“Shared Economy is also known as collaborative consumption or collaborative economy or peer economy. It refers to a hybrid market model of a peer-to-peer exchange. Such transactions are often facilitated via community-based online services.”–Wikipedia
Uber has an incredible history of positive disruption and has been the single biggest player in the transformation of the car service industry. “Getting to work reliably is a concern for many, and today’s discussion was incredibly beneficial as Uber looks toward retooling how people get to work and provide for their families.–Rep Tom Reed
“Positive disruption,” what is that? “Car service industry,” “incredible beneficial,” what can Tom mean?
We’re growing as we’re talking about it. –Patrick Lyden, Uber federal policy representative
Lyden and Reed also discussed how the tax code needs to be restructured to reflect the changing economy that would mirror how businesses like Uber are employing individuals.
We need to modernize the tax code to recognize that there is a portion of this workforce that wants to work in a flexible way, Lyden said.
Wants to work in a flexible way, or can’t find a full time job with benefits that pays a living wage?
Reed used the term “back packing” as it relates to individuals maintaining their earned benefits who might work for multiple employers. He said current work with the tax code will attempt to reflect those individuals with jobs like that of Uber.
By “reflect those individuals” what might Tom mean?
The Post-Journal article isn’t clear: when Tom talks tax law changes, what problem does he mean to solve? Does he want to help Uber, their drivers, riders, or the Treasury? If the discussion with Uber was “incredibly beneficial,” whom did it help? Tom may have accidentally chosen the right word–much of what he says is incredible.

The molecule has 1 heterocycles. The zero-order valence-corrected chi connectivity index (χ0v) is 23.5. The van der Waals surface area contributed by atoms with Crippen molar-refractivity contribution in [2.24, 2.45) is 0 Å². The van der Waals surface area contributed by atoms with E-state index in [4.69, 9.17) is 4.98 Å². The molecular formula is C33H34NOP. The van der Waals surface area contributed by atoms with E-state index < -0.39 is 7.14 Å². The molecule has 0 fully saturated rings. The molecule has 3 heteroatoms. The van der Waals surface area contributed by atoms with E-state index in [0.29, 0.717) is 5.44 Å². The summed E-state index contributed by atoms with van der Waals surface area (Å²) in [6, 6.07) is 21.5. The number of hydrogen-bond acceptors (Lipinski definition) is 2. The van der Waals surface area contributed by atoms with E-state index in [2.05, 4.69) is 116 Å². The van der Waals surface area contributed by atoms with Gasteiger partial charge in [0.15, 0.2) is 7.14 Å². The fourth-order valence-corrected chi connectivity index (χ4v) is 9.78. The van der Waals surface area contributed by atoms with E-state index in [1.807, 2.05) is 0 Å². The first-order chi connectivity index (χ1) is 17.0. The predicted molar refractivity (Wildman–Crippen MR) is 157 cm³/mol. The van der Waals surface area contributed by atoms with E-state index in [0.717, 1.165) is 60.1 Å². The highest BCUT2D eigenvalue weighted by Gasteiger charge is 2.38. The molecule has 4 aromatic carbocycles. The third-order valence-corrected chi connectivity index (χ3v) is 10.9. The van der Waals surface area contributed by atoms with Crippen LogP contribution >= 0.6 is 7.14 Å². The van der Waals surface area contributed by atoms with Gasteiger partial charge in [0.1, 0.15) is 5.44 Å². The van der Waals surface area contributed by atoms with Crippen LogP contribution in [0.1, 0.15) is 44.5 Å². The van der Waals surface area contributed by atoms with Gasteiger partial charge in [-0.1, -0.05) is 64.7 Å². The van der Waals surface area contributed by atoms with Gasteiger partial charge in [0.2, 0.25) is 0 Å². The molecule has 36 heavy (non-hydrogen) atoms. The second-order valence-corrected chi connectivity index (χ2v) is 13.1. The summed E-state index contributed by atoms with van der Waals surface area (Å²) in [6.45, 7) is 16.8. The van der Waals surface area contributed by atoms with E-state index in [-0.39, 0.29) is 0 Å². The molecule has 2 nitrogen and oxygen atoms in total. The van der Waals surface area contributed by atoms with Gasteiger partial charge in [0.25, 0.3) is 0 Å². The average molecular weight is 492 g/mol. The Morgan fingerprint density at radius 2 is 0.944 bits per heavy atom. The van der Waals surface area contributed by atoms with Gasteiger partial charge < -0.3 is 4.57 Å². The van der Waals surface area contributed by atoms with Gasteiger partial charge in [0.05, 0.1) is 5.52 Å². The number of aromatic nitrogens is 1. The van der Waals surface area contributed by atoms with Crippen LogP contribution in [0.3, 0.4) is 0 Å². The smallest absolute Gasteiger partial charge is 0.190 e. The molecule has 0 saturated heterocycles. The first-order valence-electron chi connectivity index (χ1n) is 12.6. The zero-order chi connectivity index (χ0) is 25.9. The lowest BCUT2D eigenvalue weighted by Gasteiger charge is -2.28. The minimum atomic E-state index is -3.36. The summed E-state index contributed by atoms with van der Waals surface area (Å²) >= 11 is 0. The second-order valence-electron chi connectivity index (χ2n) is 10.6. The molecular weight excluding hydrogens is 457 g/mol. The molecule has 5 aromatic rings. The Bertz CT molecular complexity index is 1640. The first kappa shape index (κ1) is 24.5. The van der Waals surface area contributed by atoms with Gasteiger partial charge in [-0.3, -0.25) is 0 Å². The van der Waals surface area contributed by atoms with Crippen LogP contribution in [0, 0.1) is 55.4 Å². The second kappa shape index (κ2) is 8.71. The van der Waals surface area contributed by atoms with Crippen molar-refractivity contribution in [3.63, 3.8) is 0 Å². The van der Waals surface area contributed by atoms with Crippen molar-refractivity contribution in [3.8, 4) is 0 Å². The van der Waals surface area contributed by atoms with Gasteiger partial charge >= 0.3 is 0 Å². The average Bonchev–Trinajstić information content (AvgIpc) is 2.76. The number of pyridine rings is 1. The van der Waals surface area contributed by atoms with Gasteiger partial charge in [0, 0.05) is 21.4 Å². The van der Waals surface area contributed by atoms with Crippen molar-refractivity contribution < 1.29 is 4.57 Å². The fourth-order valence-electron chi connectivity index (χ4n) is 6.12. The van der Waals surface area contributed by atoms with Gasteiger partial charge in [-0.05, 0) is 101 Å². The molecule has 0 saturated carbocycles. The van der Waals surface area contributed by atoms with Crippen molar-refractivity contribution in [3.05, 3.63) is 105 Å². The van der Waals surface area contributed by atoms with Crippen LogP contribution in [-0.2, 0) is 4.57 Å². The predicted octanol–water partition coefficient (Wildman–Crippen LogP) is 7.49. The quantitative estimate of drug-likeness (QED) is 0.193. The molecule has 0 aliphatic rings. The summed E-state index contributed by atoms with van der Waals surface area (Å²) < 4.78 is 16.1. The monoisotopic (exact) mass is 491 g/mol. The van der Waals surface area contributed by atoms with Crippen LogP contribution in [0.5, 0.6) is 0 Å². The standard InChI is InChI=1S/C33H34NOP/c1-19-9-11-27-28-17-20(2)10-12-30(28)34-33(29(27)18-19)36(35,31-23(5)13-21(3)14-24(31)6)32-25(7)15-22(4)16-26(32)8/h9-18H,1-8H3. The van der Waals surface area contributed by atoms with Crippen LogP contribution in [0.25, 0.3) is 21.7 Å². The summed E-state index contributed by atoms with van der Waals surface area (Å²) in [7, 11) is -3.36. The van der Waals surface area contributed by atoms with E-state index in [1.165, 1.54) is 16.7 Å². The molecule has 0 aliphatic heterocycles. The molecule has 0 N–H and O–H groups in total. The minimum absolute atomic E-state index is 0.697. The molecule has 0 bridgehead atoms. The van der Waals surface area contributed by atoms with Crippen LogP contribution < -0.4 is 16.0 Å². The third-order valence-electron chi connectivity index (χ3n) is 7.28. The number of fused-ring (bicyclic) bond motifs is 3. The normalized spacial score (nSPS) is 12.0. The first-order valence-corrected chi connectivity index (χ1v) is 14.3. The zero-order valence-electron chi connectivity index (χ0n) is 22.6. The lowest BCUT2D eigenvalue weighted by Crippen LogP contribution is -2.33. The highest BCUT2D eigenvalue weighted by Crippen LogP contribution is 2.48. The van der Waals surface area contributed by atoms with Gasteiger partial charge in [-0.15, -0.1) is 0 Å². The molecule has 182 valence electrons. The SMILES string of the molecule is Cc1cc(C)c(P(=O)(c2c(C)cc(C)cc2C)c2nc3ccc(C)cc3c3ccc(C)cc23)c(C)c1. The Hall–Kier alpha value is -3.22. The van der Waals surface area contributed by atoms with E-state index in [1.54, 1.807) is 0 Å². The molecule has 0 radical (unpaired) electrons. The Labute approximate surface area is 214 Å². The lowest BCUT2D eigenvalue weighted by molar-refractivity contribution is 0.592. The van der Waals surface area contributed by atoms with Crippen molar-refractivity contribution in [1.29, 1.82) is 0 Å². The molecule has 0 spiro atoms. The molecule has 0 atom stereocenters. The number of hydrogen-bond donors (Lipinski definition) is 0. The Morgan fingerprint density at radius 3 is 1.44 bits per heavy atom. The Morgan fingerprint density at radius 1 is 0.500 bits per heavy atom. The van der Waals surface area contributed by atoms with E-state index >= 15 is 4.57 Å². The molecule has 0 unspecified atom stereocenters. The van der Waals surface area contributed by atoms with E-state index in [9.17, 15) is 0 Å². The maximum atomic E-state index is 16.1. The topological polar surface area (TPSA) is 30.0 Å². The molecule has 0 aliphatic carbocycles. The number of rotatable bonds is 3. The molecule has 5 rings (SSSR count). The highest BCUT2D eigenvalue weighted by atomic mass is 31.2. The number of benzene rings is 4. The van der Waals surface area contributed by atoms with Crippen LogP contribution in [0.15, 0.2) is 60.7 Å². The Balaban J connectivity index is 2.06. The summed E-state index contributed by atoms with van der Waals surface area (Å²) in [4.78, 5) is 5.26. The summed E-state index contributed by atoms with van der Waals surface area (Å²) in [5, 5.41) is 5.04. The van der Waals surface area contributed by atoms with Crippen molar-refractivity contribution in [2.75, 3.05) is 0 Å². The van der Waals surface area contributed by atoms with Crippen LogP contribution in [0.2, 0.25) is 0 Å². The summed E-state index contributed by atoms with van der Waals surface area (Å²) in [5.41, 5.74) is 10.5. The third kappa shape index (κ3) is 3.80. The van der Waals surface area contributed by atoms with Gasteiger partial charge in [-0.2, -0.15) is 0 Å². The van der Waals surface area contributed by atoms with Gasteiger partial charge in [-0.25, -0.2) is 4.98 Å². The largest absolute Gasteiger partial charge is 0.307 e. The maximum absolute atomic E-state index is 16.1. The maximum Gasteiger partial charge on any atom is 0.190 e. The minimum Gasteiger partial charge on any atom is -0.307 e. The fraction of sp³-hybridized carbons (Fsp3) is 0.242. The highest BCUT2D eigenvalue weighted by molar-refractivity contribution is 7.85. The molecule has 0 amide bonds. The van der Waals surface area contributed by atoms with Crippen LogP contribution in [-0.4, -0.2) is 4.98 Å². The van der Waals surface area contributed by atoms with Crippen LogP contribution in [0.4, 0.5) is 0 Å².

Well, one thing you can always count on with Tom: he doesn’t have much of a way with words. (Look up “disruption” in your thesaurus….every synonym has a negative connotation. “Positive disruption” is as much an oxymoron as “productive congressman.”) The downside of Uber and every one of its iterations in the gig economy is that it’s a terrible deal for the people doing the actual work. My future son-in-law drove for Uber in NYC for about a year, so I know whereof I speak. It’s just another extension of our collective addiction to cheap stuff, but meanwhile, the company’s insistence that they’re an app and not a transportation service leaves traditional cab and livery companies very much in the competitive dust, as those businesses still have to pay all the fees that Uber ought to have to pay (also have a client who owns a transportation company and trust me, those fees and insurances are onerous, not to mention the cost difference in having actual employees vs the independent contractors that Uber classifies its workers as) with the result that the only people making money are the guys at the top at Uber. So much for small-business-friendly! A real solution here would be to get serious about investing in infrastructure and solid public transportation (have I mentioned how much Uber adds to congestion on city streets?), both of which would add jobs, as well as getting serious about paying people a living wage so that we can get out of this race to the bottom we’ve been locked in.
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